History : Interesting Cooking Events
So much has been done and created in the history of cooking and the kitchen. Today we go way down memory lane to discover how it all started from 11000 B.C. It is all HISTORY, interesting events.
B.C. The cultivation of soybeans in China predates recorded history and spread from there to other countries in eastern Asia before the modern period. So essential was the soybean to Chinese civilization that it was considered one of the five sacred grains (the others being rice, barley, wheat and millet). The popularity of soybeans in the Orient was due to their wide use as a food.
11000 B.C. Flint-edged wooden sickles are used to gather wild grains.
Bronze Age Lentils from this period have been discovered at a settlement site found near Lake Biel in Switzerland.
Almonds dating from this period have been found on the Island of Crete.
9000 B.C. Plant cultivation began in the Fertile Crescent region of the Middle East.
Sheep were domesticated in the Middle East.
7000 B.C. Mesoamerican (what is now Mexico and Central America) people began cultivating plants such as gourds, peppers, avocados, and a grain, amaranth.
6500 B.C. History evidence suggests that peas were grown in Turkey.
6000 B.C. The domestication of cattle was introduced.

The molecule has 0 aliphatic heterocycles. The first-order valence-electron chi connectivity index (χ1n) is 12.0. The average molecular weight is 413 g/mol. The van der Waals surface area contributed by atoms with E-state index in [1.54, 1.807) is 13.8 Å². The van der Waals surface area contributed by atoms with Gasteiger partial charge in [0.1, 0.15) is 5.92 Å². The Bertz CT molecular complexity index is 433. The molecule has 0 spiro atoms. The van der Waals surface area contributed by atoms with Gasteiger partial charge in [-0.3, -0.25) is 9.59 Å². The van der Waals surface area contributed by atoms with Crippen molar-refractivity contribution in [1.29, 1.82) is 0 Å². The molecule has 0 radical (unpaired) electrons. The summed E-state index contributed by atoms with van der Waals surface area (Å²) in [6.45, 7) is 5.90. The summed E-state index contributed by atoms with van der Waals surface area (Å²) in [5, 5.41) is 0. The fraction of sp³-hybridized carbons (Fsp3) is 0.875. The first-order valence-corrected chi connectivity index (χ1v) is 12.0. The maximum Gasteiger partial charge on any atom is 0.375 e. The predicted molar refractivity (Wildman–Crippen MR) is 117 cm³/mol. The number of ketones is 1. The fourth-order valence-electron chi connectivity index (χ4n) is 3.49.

5000 B.C. The Egyptians began irrigating crops.
Dates were cultivated in the Middle East.
4000 B.C. Egyptians used yeast as a leavening agent.
3500 B.C. Bread-making originated in Egypt.
Sumerians used wild mushrooms as a food.
Olives were known to have been grown on the island of Crete.
3000 B.C. Farmers of Mesopotamia were growing crops of turnips, onions, broad beans, peas, lentils, leeks, radishes and garlic.
The breeding of ducks was also introduced.
The Chinese Emperor; Sung Loong Sze ‘discovered’ the medicinal properties of herbs.
There is evidence that turkey was found in American Indian refuse sites.
2737 B.C. The origins of tea culture and the brewing of dried tea leaves into a beverage are obscure; experts believe, however, that the tea plant originated in a region encompassing Tibet, western China, and northern India. According to ancient Chinese legend, the emperor Shennong (Shen-Nung) learned how to brew the beverage in 2737 BC when a few leaves from the plant accidentally fell into water he was boiling.